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Conclusion. I have thus endeavoured to meet fairly, and to answer plainly, a few of the most common objections to the theory of natural selection, and I have done so in every case by referring to admitted facts and to logical deductions from those facts.

As an indication and general summary of the line of argument I have adopted, I here give a brief demonstration in a tabular form of the Origin of Species by means of Natural Selection, referring for the facts to Mr. Darwin's works, and to the pages in this volume, where they are more or less fully treated.

A Demonstration of the Origin of Species by Natural



NECESSARY CONSEQUENCES (afterwards taken as Proved Facts).


STRUGGLE FOR EXISTENCE, ISMS, pp 29, 265; (“Origin

the deaths equalling the of Species,” p. 75, 5th Ed.)

births on the average, p. 30; TOTAL NUMBER OF INDIVI

(“Origin of Species," chap. DUALS STATIONARY, pp. 30,


or general likeness with ing simply, that on the individual differences of pa whole those die who are rents and offspring, pp. least fitted to maintain their 266, 287-291, 308; (“ Origin existence; (“Origin of Speof Species,” chap. I., II., V.) cies," chap. IV.)


to keep them in harmony with the Changed Condi

tions; and as the changes SURVIVAL OF THE FITTEST.

of conditions are permaCHANGE OF EXTERNAL CON

nent changes, in the sense DITIONS, universal and un

of not reverting back to ceasing. — See “ Lyell's

identical previous condi. Principles of Geology."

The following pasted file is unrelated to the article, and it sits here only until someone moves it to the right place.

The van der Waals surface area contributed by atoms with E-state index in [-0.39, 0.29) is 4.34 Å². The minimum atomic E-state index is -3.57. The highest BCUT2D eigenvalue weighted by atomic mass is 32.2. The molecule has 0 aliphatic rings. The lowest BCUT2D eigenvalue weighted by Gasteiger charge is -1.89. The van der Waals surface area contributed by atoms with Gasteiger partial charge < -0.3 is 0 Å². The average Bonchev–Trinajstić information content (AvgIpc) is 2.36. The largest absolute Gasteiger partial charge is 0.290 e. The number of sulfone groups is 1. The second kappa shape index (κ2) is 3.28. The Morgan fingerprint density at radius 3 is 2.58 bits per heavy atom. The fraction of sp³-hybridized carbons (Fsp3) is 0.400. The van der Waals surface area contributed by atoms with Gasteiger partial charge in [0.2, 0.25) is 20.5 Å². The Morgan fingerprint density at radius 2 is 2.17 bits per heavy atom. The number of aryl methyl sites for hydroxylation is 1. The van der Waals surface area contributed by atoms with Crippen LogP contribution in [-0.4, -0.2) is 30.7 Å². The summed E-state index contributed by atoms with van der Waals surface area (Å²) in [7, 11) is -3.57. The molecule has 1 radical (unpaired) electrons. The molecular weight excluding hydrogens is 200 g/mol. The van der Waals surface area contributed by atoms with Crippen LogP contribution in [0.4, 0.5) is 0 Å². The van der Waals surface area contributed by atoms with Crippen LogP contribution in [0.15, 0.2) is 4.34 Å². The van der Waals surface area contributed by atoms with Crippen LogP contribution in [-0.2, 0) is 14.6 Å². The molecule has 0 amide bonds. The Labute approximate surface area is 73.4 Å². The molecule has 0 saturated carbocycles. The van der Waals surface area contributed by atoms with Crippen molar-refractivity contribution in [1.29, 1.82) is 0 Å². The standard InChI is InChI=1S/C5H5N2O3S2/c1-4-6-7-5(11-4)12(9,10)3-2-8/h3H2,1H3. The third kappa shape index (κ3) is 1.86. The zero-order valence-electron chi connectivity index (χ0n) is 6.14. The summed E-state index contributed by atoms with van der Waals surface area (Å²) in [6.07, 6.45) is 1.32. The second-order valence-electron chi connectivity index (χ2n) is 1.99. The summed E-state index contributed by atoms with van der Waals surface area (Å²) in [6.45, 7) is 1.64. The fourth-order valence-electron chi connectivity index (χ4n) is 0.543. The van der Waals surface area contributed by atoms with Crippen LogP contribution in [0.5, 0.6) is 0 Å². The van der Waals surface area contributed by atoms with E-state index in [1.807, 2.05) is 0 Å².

tions, the changes of organic forms must be in the same sense permanent, and thus originate SPECIES,




Among the most advanced students of man, there exists a wide difference of opinion on some of the most vital questions respecting his nature and origin. Anthropologists are now, indeed, pretty well agreed that man is not a recent introduction into the earth. All who have studied the question, now admit that his antiquity is very great; and that, though we have to some extent ascertained the minimum of time during which he must have existed, we have made no approximation towards determining that far greater period during which he may have, and probably has existed. We can with tolerable certainty affirm that man must have inhabited the earth a thousand centuries ago, but we cannot assert that he positively did not exist, or that there is any good evidence against his having existed, for a period of ten thousand centuries. We know positively, that he was contemporaneous with many now extinct animals, and has survived changes of the earth's surface fifty or a hundred times greater than any that have occurred during the historical period; but we cannot place any definite limit to the number